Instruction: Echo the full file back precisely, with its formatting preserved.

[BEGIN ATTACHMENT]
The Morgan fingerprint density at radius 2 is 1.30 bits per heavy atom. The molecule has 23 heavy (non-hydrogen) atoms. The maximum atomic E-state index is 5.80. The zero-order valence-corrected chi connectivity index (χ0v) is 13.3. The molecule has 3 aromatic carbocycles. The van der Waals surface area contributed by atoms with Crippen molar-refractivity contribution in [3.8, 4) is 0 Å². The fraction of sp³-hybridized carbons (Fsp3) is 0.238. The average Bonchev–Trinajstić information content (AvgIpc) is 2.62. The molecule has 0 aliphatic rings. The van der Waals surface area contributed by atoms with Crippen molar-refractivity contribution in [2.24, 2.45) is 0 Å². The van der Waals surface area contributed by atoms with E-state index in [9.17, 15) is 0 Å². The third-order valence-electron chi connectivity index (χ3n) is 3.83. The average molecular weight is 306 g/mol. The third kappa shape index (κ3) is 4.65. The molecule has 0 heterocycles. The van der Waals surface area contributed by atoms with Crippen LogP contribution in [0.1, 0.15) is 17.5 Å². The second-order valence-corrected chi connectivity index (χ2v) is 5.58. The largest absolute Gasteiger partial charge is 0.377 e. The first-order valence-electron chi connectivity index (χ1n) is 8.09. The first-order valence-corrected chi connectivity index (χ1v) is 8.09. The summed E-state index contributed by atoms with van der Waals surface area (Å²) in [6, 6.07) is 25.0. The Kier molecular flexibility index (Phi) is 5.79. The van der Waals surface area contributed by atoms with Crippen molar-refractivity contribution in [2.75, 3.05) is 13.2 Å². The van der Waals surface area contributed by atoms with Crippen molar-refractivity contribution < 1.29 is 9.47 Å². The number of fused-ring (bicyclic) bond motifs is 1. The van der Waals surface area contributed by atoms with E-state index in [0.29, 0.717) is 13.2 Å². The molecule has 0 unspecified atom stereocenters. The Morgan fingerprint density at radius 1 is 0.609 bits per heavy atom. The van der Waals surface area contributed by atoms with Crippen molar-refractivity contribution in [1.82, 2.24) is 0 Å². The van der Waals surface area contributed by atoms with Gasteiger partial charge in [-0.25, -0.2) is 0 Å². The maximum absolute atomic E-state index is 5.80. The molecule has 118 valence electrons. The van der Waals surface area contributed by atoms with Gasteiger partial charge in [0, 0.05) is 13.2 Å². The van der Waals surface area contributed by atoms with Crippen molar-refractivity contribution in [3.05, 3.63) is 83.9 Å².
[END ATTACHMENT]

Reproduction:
The Morgan fingerprint density at radius 2 is 1.30 bits per heavy atom. The molecule has 23 heavy (non-hydrogen) atoms. The maximum atomic E-state index is 5.80. The zero-order valence-corrected chi connectivity index (χ0v) is 13.3. The molecule has 3 aromatic carbocycles. The van der Waals surface area contributed by atoms with Crippen molar-refractivity contribution in [3.8, 4) is 0 Å². The fraction of sp³-hybridized carbons (Fsp3) is 0.238. The average Bonchev–Trinajstić information content (AvgIpc) is 2.62. The molecule has 0 aliphatic rings. The van der Waals surface area contributed by atoms with Crippen molar-refractivity contribution in [2.24, 2.45) is 0 Å². The van der Waals surface area contributed by atoms with E-state index in [9.17, 15) is 0 Å². The third-order valence-electron chi connectivity index (χ3n) is 3.83. The average molecular weight is 306 g/mol. The third kappa shape index (κ3) is 4.65. The molecule has 0 heterocycles. The van der Waals surface area contributed by atoms with Crippen LogP contribution in [0.1, 0.15) is 17.5 Å². The second-order valence-corrected chi connectivity index (χ2v) is 5.58. The largest absolute Gasteiger partial charge is 0.377 e. The first-order valence-electron chi connectivity index (χ1n) is 8.09. The first-order valence-corrected chi connectivity index (χ1v) is 8.09. The summed E-state index contributed by atoms with van der Waals surface area (Å²) in [6, 6.07) is 25.0. The Kier molecular flexibility index (Phi) is 5.79. The van der Waals surface area contributed by atoms with Crippen molar-refractivity contribution in [2.75, 3.05) is 13.2 Å². The van der Waals surface area contributed by atoms with Crippen molar-refractivity contribution < 1.29 is 9.47 Å². The number of fused-ring (bicyclic) bond motifs is 1. The van der Waals surface area contributed by atoms with E-state index in [0.29, 0.717) is 13.2 Å². The molecule has 0 unspecified atom stereocenters. The Morgan fingerprint density at radius 1 is 0.609 bits per heavy atom. The van der Waals surface area contributed by atoms with Crippen molar-refractivity contribution in [1.82, 2.24) is 0 Å². The van der Waals surface area contributed by atoms with Gasteiger partial charge in [-0.25, -0.2) is 0 Å². The maximum absolute atomic E-state index is 5.80. The molecule has 118 valence electrons. The van der Waals surface area contributed by atoms with Gasteiger partial charge in [0, 0.05) is 13.2 Å². The van der Waals surface area contributed by atoms with Crippen molar-refractivity contribution in [3.05, 3.63) is 83.9 Å².